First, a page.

NC Commissioner Steve Troxler: Use Caution When Burning During Spring Fire Season

The N.C. Forest Service defines March through May as Spring wildfire season and cautions residents to be careful when burning during this time of year.

  • As the temperatures warm up, people are getting out in their yards, clearing out debris from gardens, flower beds and woody areas.
  • Some will take the opportunity to burn the yard waste, which is why the N.C. Forest Service cautions residents to use care when burning during the Spring wildfire season.
  • Windy, dry conditions make it easier for a yard fire to get out of control and spread. It happens more than people think.
  • Every year, almost 40 percent of wildfires in North Carolina are the result of careless debris burning.
  • Which is why you should never leave a debris fire unattended, and always have a water source and phone nearby in case you need them.
  • Depending on the debris, it may make more sense to compost. For example, leaves, grass and stubble can add nutrients to the soil as compost or mulch.
  • If you do decide to burn, the N.C. Forest Service offers the following tips:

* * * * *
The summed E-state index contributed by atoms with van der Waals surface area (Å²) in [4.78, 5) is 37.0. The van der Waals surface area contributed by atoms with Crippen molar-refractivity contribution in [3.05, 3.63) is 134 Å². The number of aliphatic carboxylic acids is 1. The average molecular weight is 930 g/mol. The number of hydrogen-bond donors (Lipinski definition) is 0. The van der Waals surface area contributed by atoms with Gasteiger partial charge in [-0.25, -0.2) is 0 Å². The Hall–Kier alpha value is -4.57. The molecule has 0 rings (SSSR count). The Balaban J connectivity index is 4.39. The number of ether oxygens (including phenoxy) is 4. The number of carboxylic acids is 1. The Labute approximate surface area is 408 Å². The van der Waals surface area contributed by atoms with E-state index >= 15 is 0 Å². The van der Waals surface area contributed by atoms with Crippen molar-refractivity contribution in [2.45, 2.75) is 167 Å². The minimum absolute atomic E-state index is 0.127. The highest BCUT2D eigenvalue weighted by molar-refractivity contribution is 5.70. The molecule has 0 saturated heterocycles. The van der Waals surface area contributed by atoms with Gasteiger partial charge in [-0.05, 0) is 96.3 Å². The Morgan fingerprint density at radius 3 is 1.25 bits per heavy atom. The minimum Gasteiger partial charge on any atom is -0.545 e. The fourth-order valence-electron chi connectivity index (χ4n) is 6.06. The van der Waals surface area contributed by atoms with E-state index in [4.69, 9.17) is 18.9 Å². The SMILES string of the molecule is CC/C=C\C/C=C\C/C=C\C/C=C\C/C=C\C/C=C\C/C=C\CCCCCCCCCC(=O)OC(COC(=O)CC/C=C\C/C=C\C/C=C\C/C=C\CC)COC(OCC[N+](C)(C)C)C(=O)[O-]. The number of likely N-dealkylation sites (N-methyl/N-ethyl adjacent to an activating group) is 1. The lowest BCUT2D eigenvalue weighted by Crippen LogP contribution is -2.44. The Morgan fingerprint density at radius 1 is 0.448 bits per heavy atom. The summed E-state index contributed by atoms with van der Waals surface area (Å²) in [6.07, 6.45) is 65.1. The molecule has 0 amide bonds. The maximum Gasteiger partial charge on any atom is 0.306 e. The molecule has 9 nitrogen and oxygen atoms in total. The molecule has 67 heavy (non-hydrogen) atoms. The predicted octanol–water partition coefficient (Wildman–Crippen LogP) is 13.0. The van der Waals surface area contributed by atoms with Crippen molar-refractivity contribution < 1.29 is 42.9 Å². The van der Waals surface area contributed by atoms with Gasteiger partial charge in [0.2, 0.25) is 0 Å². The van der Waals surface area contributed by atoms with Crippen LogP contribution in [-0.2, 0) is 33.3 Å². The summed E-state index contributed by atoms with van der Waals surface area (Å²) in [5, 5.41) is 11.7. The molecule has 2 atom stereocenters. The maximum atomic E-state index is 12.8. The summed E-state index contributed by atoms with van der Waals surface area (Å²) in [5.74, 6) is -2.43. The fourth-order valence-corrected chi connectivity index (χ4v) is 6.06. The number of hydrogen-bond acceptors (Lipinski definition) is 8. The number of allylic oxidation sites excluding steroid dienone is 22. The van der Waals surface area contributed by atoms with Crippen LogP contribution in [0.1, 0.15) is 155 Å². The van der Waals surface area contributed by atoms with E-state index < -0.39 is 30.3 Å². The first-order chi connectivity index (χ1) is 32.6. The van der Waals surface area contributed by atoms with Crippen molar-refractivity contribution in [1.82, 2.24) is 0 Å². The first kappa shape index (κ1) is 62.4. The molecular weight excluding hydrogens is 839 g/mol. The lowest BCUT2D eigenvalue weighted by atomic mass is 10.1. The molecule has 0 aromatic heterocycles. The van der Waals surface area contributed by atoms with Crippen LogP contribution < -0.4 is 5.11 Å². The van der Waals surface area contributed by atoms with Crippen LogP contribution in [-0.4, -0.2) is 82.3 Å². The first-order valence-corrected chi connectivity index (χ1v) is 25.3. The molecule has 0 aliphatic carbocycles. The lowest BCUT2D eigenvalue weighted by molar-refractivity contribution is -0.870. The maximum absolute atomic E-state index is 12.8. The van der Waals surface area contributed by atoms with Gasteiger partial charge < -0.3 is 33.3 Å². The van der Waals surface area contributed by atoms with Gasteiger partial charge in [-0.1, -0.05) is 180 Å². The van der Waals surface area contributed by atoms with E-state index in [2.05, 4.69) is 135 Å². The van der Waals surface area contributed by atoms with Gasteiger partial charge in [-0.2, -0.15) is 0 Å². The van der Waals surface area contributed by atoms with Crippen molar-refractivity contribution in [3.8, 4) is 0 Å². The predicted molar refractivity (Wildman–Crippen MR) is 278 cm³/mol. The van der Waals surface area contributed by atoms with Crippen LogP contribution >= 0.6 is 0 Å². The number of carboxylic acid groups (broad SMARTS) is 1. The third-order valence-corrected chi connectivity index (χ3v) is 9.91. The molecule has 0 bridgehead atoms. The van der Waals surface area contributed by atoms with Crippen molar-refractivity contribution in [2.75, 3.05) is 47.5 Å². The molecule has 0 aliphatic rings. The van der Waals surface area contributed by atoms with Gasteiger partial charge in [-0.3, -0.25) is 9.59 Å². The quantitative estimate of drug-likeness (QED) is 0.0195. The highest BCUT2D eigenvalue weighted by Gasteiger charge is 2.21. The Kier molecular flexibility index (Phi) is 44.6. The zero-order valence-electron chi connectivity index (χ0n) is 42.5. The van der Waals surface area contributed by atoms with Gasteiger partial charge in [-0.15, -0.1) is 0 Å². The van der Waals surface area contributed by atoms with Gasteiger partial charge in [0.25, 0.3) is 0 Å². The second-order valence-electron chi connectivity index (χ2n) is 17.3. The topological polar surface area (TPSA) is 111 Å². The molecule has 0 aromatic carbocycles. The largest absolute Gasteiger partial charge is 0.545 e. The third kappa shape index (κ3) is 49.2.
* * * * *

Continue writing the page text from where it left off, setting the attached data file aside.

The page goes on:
• Check local burning laws. Some communities allow burning only during specified hours. Others forbid it entirely.
  • Make sure you have a valid permit. You can obtain a burn permit at any open authorized permitting agent or online at ncforestservice.gov/burnpermit.
  • Don’t pile vegetation on the ground. Instead, place it in a cleared area and contain it in a screened receptacle away from overhead branches and wires. Keep your pile small, not tall.
  • Keep an eye on the weather and possible weather changes. Postpone outdoor burning during high winds or gusts, or periods of low relative humidity. Even if you have a valid permit, stop burning if strong winds develop. It is too easy for a spark to travel and unintentionally spread a fire in windy conditions.
  • Be sure you are fully prepared before burning. To control the fire, you will need a hose, bucket, steel rake and a shovel for tossing dirt on the fire. Keep a phone nearby, too.
  • Never use kerosene, gasoline, diesel fuel or other flammable liquids to speed up debris burning.
  • Stay with your fire until it is completely out.
  • The old saying is an ounce of prevention is worth a pound of cure. I urge residents to do their part when burning to protect our natural resources. Don’t be careless with fire.